A flooring dealer recently asked me, “Should I change the name of my company so I can go after more affluent clients?”
It’s an interesting exercise to go through to try and figure out why you are not attracting these clients already. In this article, I’m going to share with you why you aren’t currently attracting the affluent buyer, then I will show you just how to attract and sell to a more affluent demographic.
Question No. 1: How do you sell? Are you selling out of your own pocket? Are you more concerned about the costs than your client? Do you start out with more expensive items or gravitate to cheaper ones, believing that it’s a better value? Do you judge how your clients are dressed, where they live, what they drive, etc.? Do you ask a price question before they even bring up price? We actually have a shock collar on our salespeople that will go off if they bring up the price before the customer (just kidding, of course). Do you ask customers what their budget is?
Question No. 2: Are you pushing ‘great, low prices’ in your ads? Now, as much as sales may attract those customers, I would argue that the reason someone comes to your store is: 1) You were close/convenient; 2) You offer free in-home estimates; or 3) You were referred by a friend.
For years I have listened to customers, and I have yet to hear one refer to the advertised special. I continue to run advertised specials because they do help ads stand out. Usually the color and font in sale or special is bold and bright and it helps get the consumer’s attention.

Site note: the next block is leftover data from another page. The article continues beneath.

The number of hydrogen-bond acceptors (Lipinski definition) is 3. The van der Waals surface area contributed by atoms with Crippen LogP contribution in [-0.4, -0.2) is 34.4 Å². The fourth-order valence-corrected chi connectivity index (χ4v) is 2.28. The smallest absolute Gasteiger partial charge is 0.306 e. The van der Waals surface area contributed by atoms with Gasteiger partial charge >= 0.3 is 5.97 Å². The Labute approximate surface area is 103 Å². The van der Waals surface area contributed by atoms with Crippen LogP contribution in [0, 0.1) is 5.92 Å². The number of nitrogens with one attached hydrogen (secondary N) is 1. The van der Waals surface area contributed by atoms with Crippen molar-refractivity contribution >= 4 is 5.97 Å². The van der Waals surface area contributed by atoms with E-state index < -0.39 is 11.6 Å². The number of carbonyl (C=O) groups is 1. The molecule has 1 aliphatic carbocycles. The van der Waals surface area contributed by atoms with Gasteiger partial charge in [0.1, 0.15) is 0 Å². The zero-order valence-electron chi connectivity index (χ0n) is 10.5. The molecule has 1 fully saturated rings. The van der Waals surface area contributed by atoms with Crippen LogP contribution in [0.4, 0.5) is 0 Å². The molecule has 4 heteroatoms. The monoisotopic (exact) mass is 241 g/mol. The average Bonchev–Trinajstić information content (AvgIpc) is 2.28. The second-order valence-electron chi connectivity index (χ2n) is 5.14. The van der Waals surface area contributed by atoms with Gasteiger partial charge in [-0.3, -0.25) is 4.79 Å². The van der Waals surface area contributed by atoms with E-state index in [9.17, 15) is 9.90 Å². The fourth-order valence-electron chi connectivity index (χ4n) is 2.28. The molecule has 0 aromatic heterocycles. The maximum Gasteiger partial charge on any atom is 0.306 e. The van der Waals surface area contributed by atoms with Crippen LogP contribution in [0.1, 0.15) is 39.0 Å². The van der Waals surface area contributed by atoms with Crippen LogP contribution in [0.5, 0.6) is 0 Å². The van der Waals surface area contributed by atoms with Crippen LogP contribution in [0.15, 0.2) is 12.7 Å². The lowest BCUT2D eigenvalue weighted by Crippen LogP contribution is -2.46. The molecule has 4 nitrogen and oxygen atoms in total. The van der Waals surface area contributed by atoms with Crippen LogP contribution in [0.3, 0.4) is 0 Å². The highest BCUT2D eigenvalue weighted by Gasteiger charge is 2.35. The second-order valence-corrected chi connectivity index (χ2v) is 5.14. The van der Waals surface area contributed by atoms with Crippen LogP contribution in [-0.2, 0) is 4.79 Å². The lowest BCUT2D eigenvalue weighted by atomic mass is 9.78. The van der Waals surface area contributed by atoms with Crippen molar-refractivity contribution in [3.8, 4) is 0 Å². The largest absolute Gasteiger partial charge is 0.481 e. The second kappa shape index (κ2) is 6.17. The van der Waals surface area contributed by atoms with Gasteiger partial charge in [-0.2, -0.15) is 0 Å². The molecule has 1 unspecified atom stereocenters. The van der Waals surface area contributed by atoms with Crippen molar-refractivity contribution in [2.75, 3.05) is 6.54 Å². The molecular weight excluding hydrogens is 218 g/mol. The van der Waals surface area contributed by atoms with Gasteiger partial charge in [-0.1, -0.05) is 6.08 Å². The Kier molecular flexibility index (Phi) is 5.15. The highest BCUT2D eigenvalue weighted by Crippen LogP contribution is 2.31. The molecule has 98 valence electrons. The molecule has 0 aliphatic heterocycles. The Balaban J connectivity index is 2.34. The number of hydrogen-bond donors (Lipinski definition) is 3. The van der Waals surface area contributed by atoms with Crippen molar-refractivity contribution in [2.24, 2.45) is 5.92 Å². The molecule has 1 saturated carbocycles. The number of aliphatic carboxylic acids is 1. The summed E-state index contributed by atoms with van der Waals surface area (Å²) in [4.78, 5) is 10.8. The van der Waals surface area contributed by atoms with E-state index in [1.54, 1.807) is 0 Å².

Why do sales work for Empire and big box stores? Seems like it works really well for them, doesn’t it? The truth is they get business from such a large volume of advertising. They become a trusted source; they are a familiar name to do business with.
So, how do you attract the affluent consumer? First, you need to get creative. Let’s say you are really good at installing vinyl flooring on stairs. Then reference your process in your marketing. For instance, we offer Victorian style stairs. (That’s where we do a stain wood look on top with a white riser.)
When you name your process it makes it easy to talk about, market and sell. In short, you are making the desired product sexy and interesting.
Funny, when I wrote this column, I was sitting at a restaurant in Lake Havasu City, Ariz. On the menu is a Long Island Tea called “Shipwreck on a Long Island” with a description: ‘A favorite of Captain Jack Sparrow who ran aground more than once after partaking in one too many.’ By attaching a story to an expensive drink, the restaurant makes it more appealing than just offering a plain, ol’ Long Island Iced Tea.
The best way to make your business stand out is to make the ordinary “extraordinary.” The work you do is complicated and impressive, and you should not take it for granted that anyone can do it. You just have to sell it to your customer in a way that they can appreciate it.
Jerry Levinson is the owner of Carpets of Arizona and founder of Profit Now, a consultant business for flooring dealers. He has also authored two books on sales and marketing. In addition, Levinson manages the Flooring Dealers & More group on Facebook, which boasts more than 3,000 members.